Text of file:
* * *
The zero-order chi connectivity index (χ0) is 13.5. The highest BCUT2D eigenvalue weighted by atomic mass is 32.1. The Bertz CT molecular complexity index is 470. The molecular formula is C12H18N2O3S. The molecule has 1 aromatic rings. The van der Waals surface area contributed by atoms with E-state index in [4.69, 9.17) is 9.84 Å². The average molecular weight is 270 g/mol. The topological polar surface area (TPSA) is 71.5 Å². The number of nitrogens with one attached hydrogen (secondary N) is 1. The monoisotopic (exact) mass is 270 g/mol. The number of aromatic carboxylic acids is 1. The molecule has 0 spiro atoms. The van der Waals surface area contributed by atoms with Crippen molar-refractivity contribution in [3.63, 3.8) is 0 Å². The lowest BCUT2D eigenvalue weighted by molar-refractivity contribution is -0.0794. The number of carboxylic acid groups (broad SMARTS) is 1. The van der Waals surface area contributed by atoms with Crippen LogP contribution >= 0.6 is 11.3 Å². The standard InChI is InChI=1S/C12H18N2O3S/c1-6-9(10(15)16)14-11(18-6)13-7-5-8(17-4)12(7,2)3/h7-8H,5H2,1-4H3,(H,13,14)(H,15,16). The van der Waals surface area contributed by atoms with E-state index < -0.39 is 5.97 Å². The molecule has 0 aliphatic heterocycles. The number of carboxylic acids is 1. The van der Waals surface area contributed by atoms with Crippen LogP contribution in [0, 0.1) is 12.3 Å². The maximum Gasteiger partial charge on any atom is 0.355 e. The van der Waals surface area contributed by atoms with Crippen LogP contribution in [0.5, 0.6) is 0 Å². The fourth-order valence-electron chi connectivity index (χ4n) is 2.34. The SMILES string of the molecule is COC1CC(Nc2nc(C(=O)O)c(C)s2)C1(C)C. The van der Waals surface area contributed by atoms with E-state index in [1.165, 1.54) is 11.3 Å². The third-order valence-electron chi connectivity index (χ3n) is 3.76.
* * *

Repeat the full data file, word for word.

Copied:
The zero-order chi connectivity index (χ0) is 13.5. The highest BCUT2D eigenvalue weighted by atomic mass is 32.1. The Bertz CT molecular complexity index is 470. The molecular formula is C12H18N2O3S. The molecule has 1 aromatic rings. The van der Waals surface area contributed by atoms with E-state index in [4.69, 9.17) is 9.84 Å². The average molecular weight is 270 g/mol. The topological polar surface area (TPSA) is 71.5 Å². The number of nitrogens with one attached hydrogen (secondary N) is 1. The monoisotopic (exact) mass is 270 g/mol. The number of aromatic carboxylic acids is 1. The molecule has 0 spiro atoms. The van der Waals surface area contributed by atoms with Crippen molar-refractivity contribution in [3.63, 3.8) is 0 Å². The lowest BCUT2D eigenvalue weighted by molar-refractivity contribution is -0.0794. The number of carboxylic acid groups (broad SMARTS) is 1. The van der Waals surface area contributed by atoms with Crippen LogP contribution >= 0.6 is 11.3 Å². The standard InChI is InChI=1S/C12H18N2O3S/c1-6-9(10(15)16)14-11(18-6)13-7-5-8(17-4)12(7,2)3/h7-8H,5H2,1-4H3,(H,13,14)(H,15,16). The van der Waals surface area contributed by atoms with E-state index < -0.39 is 5.97 Å². The molecule has 0 aliphatic heterocycles. The number of carboxylic acids is 1. The van der Waals surface area contributed by atoms with Crippen LogP contribution in [0, 0.1) is 12.3 Å². The maximum Gasteiger partial charge on any atom is 0.355 e. The van der Waals surface area contributed by atoms with Crippen LogP contribution in [0.5, 0.6) is 0 Å². The fourth-order valence-electron chi connectivity index (χ4n) is 2.34. The SMILES string of the molecule is COC1CC(Nc2nc(C(=O)O)c(C)s2)C1(C)C. The van der Waals surface area contributed by atoms with E-state index in [1.165, 1.54) is 11.3 Å². The third-order valence-electron chi connectivity index (χ3n) is 3.76.